The Tempe Public Works Department has said the city’s drinking water has now returned to compliance after it exceeded the maximum containment levels of trihalomethanes (TTHMs), a known carcinogen, in June.
A recent compliance sampling testing for TTHMs was conducted and showed the city is back to the Environmental Protection Agency's Safe Water Standard.
In May, during a routine quarterly sampling to check for TTHM compliance, one of eight locations inside the city’s western boundary exceeded the maximum TTHM levels. According to the Public Works Department, the sample was from site A-10, which is at the corner of Baseline Road and 48th Street.
Within 48 hours after of the sampling showing excessive TTHMs, the Public Works Department said it took measures such as system flushing, blending groundwater with surface water and using wells, and made chemical adjustments at its water treatment plants.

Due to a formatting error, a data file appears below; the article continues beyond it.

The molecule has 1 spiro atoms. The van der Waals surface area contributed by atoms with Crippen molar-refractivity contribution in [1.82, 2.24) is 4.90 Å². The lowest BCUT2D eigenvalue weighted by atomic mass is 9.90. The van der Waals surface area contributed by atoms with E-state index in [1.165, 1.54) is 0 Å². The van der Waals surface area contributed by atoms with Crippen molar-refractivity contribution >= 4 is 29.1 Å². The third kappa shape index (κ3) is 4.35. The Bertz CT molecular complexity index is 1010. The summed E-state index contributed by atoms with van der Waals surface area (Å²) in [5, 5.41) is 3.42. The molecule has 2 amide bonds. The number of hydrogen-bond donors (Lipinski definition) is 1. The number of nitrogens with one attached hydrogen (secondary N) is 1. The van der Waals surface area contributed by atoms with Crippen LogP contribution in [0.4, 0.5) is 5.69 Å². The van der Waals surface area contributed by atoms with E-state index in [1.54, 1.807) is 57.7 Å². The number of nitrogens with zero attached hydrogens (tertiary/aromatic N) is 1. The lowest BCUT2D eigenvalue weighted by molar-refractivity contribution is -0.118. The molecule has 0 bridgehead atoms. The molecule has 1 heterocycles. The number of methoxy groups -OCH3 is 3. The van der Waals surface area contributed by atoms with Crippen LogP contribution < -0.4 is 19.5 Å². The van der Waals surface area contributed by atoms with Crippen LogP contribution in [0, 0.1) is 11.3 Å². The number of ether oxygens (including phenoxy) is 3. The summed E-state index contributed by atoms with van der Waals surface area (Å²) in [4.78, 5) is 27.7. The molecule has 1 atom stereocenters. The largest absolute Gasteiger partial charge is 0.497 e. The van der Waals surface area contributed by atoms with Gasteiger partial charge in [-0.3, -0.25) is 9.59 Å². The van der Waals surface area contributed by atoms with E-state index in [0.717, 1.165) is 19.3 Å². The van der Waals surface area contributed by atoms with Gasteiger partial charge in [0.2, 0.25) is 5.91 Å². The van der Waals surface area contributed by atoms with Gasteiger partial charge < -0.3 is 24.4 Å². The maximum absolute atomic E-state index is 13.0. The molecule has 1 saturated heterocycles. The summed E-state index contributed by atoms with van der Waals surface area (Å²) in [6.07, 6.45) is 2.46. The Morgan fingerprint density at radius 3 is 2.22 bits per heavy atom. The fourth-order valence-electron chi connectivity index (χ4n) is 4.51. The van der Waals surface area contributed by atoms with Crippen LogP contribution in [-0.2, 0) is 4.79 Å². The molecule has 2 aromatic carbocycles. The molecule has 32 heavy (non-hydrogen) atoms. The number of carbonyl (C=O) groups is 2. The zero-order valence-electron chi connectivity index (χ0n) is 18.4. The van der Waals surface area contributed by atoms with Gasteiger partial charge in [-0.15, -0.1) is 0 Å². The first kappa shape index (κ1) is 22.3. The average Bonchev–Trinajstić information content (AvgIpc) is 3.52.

According to the department, these measures reduced TTHMs at the site and throughout the system.
“Having returned to compliance, Water Utilities’ strategic team is implementing a plan to ensure that the City meets its goal of 100 percent compliance with Safe Drinking Water requirements in perpetuity, as it had since promulgation of the Safe Drinking Water Act until May’s sampling event,” the department said in a statement.
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